Review: Spellbook of the Lost and Found by Moïra Fowley-Doyle

Spellbook of the Lost and Found
Spellbook of the Lost and Found by Moïra Fowley-Doyle
Publisher: Kathy Dawson Books
Read from: Sept 20 – Oct 22
Publication: Aug 8, 2017
My rating: 2 of 5 stars

If you’re not careful, you can spend your whole life looking for what you’ve lost.

One stormy summer in a small Irish town, things begin to disappear. It starts with trivial stuff—hair clips, house keys, socks—but soon it escalates to bigger things: a memory, a heart, a classmate.

Olive can tell that her best friend, Rose, is different all of a sudden. Rose isn’t talking, and Olive starts to worry she’s losing her. Then diary pages written by someone named Laurel begin to appear all over town. And Olive meets three mysterious strangers: Ivy, Hazel, and her twin brother, Rowan, secretly squatting in an abandoned housing development. The trio are wild and alluring, but they seem lost too—and like Rose, they’re holding tightly to painful secrets.

When a tattered handwritten spellbook falls into the lives of these six teenagers, it changes everything. The spellbook is full of charms to conjure back that which has been lost, and it lists a part for each of them to play in the calling. It might be their best chance to set everything back to rights, but only if they’re willing to pay the price.


I felt obliged to read & review this book because of 2 reasons:
1. I won this book in a giveaway (thank you penguin teen)
2. I’m buddy reading with kat

My thoughts

If it weren’t for these 2 reasons, I would actually DNF this book. I mean, life is short and there are plenty of books out there, etc. Anyway, I think this book might be something John Green would write if he decides to venture into magical realism. But I think he should just stick to contemporary. I think this is also what I think about this book. It would’ve been better if the author just wrote a contemporary novel (no spellbook, whatsoever). For something that’s supposed to be magical (I mean it’s ‘spellbook’), it was pretty underwhelming.

I guess, one of the problems is that it’s kind of pretentious. It reminds me of the cigarette metaphor in The Fault in Our Stars. But who ever says such a thing?
Immediately, I knew this book wasn’t for me. I felt that this quote came out of nowhere. Just useless banter while I wait for something to happen. Unfortunately, the pacing is slow so don’t expect anything to happen within the first 100 pages.

Characters were unmemorable.
I remembered telling kat about the names, how they reminded me of ingredients to a spell. Turns out it was what the author was going for:

“A hazel branch,” I read aloud. “Olive oil. Rowan berries and a vine of ivy. Hazel, Olive, Rowan, and Ivy. There’s an ingredient for each of us.”

It was predictable and kind of funny but I’m still unimpressed.

Multiple POVs did not help either
Since the characters don’t have striking personalities (flat characters) and their names sound like plants, it’s hard to distinguish them from one another, making it confusing. If the chapters did not have their names on them, you won’t be able to tell who’s speaking.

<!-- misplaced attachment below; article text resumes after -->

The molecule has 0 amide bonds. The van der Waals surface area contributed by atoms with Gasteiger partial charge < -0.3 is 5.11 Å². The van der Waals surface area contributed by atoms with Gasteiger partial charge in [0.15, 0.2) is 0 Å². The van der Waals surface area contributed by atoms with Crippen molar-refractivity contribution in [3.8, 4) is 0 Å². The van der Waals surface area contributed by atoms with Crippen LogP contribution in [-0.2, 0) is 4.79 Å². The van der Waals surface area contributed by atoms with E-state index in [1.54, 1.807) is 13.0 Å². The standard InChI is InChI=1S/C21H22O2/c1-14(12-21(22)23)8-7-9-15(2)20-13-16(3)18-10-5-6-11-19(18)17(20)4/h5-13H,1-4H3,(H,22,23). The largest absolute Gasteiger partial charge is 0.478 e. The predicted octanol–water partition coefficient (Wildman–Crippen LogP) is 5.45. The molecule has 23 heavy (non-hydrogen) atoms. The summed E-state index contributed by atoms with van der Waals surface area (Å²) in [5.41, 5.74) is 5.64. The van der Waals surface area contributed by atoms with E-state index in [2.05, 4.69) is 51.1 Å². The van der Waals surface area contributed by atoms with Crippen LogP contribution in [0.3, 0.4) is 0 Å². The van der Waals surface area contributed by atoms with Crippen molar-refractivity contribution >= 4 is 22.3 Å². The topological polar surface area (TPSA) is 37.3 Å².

Just to help you with your reading (if you do decide to read this), the groups are:
GROUP 1: Laurel, Ash, Holly
GROUP 2: Olive & Rose
GROUP 3: Hazel, Rowan, & Ivy
I think we can start an ingredient cabinet.

Even the parents were weird. The father is randomly reciting poetry and the mother is giving cryptic messages to her daughter. It’s so hard to like this book because it’s so silly (imo). I didn’t enjoy this reading experience.

I’m tired of constantly reading quotes/statements about lost and found things
And I don’t feel like typing those quotes here…

Excessive writing
Don’t get me wrong, it’s not bad BUT sometimes you just want the plot. Unfortunately, the excessive writing + the slow pacing made the book quite boring.

The magic “spellbook” felt out of place
This is the part where things get slightly confusing. Where is the spell book? How did a bunch of different teenagers stumble upon it? Surely, it’s coincidental that these specific teenagers found it. What exactly happened? The story was open-ended and I’m just not satisfied.

Good things to note about in this book: the author’s use of descriptive writing, symbolism, and good friendships & romance. Great diversity. Story isn’t set in the U.S. and the characters are not witches.

Needless to say, this book was not for me. I like weird stories but this book was too dull for my liking.

Published by Claire @bookscoffeeandrepeat

Filipino American YA book blogger. Just here to share to share my interests with others!

5 thoughts on “Review: Spellbook of the Lost and Found by Moïra Fowley-Doyle

    1. I thought I was going to enjoy this but I didn’t like any of the characters. Couldn’t relate to any of them, and they were pretty boring to me. They all sound like the same person in my head. Couldn’t tell one from the other. If it weren’t for the names in each chapter, I would’ve been confused.

      Liked by 1 person

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